allow Kokkos to autotune policies and declare tuning features through the tuning system. If left off, Kokkos uses heuristics.


specify total number of threads to use for parallel regions on the host


specify device id to be used by Kokkos

–kokkos-map-device-id-by=(random|mpi_rank), default: mpi_rank

strategy to select device-id automatically from available devices: random or mpi_rank:sup:2


specify which of the tools to use. Must either be full path to library or name of library if the path is present in the runtime library search path (e.g. LD_LIBRARY_PATH)


query the (loaded) kokkos-tool for its command-line option support (which should then be passed via –kokkos-tools-args=”…”)


a single (quoted) string of options which will be whitespace delimited and passed to the loaded kokkos-tool as command-line arguments. E.g. <EXE> –kokkos-tools-args=”-c input.txt” will pass <EXE> -c input.txt as argc/argv to tool

When passing a boolean as a string, the acceptable values are:
  • true, yes, 1

  • false, no, 0

The values are case insensitive.

1 This is the preferred set of defaults when CUDA and OpenMP are enabled. If you use a thread-parallel host execution space, we prefer Kokkos’ OpenMP backend, as this ensures compatibility of Kokkos’ threads with the application’s direct use of OpenMP threads. Kokkos cannot promise that its Threads backend will not conflict with the application’s direct use of operating system threads.

2 The two device-id mapping strategies are: - random: select a random device from available. - mpi_rank: select device based on a round robin assignment of local MPI ranks. Works with OpenMPI, MVAPICH, SLURM, and derived implementations. Support for MPICH was added in Kokkos 4.0

5.2 Initialization by environment variable#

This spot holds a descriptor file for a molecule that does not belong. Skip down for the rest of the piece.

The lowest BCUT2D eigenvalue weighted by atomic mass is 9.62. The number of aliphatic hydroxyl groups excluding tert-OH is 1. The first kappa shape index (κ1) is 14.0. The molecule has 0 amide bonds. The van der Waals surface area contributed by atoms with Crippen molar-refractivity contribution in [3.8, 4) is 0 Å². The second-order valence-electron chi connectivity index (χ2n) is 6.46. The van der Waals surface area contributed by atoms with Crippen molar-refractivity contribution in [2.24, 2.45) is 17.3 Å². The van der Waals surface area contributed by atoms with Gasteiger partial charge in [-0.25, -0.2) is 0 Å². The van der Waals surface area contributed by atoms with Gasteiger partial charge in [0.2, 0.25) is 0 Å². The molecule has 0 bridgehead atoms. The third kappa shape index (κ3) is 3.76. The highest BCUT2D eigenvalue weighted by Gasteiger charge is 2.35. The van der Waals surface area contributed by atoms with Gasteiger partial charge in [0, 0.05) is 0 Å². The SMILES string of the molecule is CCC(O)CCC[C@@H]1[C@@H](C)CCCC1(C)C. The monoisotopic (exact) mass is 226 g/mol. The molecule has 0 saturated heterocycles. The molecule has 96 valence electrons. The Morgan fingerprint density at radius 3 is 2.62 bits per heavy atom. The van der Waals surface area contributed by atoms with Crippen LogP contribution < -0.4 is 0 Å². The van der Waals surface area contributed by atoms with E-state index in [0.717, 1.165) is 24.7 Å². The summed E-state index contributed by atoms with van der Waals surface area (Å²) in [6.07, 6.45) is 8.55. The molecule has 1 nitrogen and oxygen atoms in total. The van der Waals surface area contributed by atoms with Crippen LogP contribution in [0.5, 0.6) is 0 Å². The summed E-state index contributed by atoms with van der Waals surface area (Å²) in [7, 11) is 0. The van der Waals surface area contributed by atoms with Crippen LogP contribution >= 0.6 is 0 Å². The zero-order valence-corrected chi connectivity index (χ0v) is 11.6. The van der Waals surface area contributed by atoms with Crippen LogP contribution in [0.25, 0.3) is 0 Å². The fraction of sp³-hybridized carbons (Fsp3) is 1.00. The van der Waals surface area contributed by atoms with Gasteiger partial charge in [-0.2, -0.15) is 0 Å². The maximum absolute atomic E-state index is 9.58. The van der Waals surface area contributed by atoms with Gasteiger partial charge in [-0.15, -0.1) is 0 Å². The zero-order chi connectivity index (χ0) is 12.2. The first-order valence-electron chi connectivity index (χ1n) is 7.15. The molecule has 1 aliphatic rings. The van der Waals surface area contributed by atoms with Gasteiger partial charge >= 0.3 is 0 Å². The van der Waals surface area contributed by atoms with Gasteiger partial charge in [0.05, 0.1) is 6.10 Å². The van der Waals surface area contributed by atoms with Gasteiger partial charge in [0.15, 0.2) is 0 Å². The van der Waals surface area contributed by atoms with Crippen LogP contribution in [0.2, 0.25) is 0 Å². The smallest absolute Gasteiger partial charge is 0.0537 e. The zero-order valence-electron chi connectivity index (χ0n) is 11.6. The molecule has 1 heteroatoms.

Instead of using command-line arguments, one may use environment variables. The environment variables are identical to the arguments in Table 5.1 but they are upper case and the dash is replaced by an underscore. For example, if we want to set the number of threads to 3, we have


5.3 Initialization by struct#

Instead of giving Kokkos::initialize() command-line arguments, one may directly pass in initialization parameters using the Kokkos::InitializationSettings struct. If one wants to set a options using the struct, one can use the set functions set_xxx where xxx is the identical to the arguments in Table 5.1 where the dash has been replaced by an underscore. To check if a variable has been set, one can use the has_xxx functions. Finally, to get the value that was set, one can use the get_xxx functions.

If you do not set num_threads, Kokkos will try to determine a default value if possible or otherwise set it to 1. In particular, Kokkos can use the hwloc library to determine default settings using the assumption that the process binding mask is unique, i.e., that this process does not share any cores with another process. Note that the default value of each parameter is -1.

Here is an example of how to use the struct.

Kokkos::InitializationSettings settings;
// 8 (CPU) threads
// If Kokkos was built with CUDA enabled, use the GPU with device ID 1.


5.4 Finalization#

At the end of each program, Kokkos needs to be shut down in order to free resources; do this by calling Kokkos::finalize(). You may wish to set this to be called automatically at program exit, either by setting an atexit hook or by attaching the function to MPI_COMM_SELF so that it is called automatically at MPI_Finalize.

5.5 Example Code#

A minimal Kokkos code thus would look like this:


int main(int argc, char* argv[]) {